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Students Beware! Phony IRS Agent Demanding Fake Payment

If you’re a student or know any, you likely understand their budget planning challenges. Ensure they don’t fall victim to a new twist scammers use to cheat taxpayers, according to the IRS.

If someone calls claiming to be an IRS agent and demands your “Federal Student Tax” payment, it’s FAKE! Expect the caller to threaten police action if you don’t immediately wire funds to pay this non-existent debt, but don’t be fooled. No such tax exists.

Clues the phone call you receive is a hoax include:

  • Demand for immediate payment;
  • Threats of arrest for non-payment;
  • Demand for payment without the opportunity to question or appeal the amount;
  • Requiring a specific payment method, such as a prepaid debit card; and
  • Request for credit/debit card numbers over the phone.

Other tactics employed by scammers this year include:

  • Demanding payment for tax owed on an iTunes gift card;
  • Posing as a company official and requesting payroll information (see our blog on this topic);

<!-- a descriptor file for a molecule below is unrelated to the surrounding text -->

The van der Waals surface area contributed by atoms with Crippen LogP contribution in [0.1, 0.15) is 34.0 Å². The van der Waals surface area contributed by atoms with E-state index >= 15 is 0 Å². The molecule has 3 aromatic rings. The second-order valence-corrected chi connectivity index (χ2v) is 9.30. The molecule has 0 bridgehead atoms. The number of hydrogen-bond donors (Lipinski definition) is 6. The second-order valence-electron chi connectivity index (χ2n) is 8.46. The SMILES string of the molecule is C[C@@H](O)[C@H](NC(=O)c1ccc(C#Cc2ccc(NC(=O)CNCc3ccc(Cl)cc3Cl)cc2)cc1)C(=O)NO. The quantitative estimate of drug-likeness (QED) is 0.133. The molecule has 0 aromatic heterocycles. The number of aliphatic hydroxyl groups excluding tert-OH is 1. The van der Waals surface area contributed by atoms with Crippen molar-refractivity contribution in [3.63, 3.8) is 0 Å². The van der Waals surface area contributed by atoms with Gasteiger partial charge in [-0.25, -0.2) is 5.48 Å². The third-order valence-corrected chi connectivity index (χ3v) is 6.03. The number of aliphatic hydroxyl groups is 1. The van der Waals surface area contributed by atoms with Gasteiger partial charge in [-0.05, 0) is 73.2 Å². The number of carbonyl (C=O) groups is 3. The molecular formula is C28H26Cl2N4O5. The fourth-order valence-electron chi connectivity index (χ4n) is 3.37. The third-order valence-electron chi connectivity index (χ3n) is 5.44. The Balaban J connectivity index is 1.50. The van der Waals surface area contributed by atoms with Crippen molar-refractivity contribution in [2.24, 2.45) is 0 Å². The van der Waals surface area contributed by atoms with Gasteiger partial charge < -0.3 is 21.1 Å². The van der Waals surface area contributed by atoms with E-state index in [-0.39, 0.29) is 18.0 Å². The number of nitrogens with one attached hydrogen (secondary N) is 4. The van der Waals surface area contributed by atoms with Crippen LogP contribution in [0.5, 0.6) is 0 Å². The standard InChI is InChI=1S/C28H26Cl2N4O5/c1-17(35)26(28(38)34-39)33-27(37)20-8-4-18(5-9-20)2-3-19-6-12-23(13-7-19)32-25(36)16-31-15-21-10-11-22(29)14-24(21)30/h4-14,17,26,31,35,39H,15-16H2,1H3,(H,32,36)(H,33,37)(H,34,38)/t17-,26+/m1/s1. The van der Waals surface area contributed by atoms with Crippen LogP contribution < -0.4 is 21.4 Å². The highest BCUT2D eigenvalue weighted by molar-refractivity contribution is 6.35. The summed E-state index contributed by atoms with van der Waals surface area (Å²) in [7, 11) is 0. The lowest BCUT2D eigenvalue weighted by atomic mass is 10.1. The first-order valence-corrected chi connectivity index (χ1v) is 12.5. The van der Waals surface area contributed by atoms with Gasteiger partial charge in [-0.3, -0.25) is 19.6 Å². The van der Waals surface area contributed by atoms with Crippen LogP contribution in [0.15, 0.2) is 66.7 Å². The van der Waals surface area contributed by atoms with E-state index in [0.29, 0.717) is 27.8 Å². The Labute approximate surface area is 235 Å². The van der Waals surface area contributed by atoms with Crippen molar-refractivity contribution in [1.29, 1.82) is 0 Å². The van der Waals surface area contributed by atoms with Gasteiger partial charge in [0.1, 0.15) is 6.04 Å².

• Calling to “verify” tax information over the phone; and
  • In addition to posing as IRS agents, scammers sometimes profess to represent a state revenue department or a tax preparation firm.

The IRS sends bills by mail before initiating phone contact.

If you receive correspondence from the real IRS, don’t ignore it! Your problem won’t go away without taking action and you leave yourself vulnerable to scammers impersonating IRS agents. Protect yourself by remaining informed about your tax status.

If you receive a bogus call, hang up! Don’t allow the caller to intimidate you into providing any information.

Report the incident to the Treasury Inspector General for Tax Administration (TIGTA) either online or by phone (800-366-4484).

Also, file a consumer complaint with the Federal Trade Commission, indicating an “IRS Telephone Scam” in the notes. Following these steps will help government agencies eradicate the problem.

If you possibly owe taxes and receive a potential bogus call, contact the IRS directly at 800-829-1040 and speak to an agent. Your registered tax preparer will assist you, but expect a fee as calls to the IRS usually require an extended period of time.

Need more help clarifying the difference between the IRS and scam artists? Contact the tax accountant team at Patrick & Robinson CPAs to ensure you don’t lose the money you deserve: or (904) 396-5400.

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